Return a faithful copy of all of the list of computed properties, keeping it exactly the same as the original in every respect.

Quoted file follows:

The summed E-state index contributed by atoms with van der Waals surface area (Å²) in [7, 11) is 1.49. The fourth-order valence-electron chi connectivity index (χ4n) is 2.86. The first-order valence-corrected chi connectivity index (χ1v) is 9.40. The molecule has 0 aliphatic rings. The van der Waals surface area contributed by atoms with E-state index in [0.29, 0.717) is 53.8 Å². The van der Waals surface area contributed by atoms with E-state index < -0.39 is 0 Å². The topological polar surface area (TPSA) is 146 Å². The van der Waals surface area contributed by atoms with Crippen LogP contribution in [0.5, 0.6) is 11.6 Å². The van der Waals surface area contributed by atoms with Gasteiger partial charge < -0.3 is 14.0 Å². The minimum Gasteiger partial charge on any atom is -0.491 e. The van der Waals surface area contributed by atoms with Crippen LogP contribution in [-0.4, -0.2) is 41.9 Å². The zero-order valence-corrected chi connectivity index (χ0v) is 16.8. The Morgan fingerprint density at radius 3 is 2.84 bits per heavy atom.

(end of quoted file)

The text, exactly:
The summed E-state index contributed by atoms with van der Waals surface area (Å²) in [7, 11) is 1.49. The fourth-order valence-electron chi connectivity index (χ4n) is 2.86. The first-order valence-corrected chi connectivity index (χ1v) is 9.40. The molecule has 0 aliphatic rings. The van der Waals surface area contributed by atoms with E-state index in [0.29, 0.717) is 53.8 Å². The van der Waals surface area contributed by atoms with E-state index < -0.39 is 0 Å². The topological polar surface area (TPSA) is 146 Å². The van der Waals surface area contributed by atoms with Crippen LogP contribution in [0.5, 0.6) is 11.6 Å². The van der Waals surface area contributed by atoms with Gasteiger partial charge < -0.3 is 14.0 Å². The minimum Gasteiger partial charge on any atom is -0.491 e. The van der Waals surface area contributed by atoms with Crippen LogP contribution in [-0.4, -0.2) is 41.9 Å². The zero-order valence-corrected chi connectivity index (χ0v) is 16.8. The Morgan fingerprint density at radius 3 is 2.84 bits per heavy atom.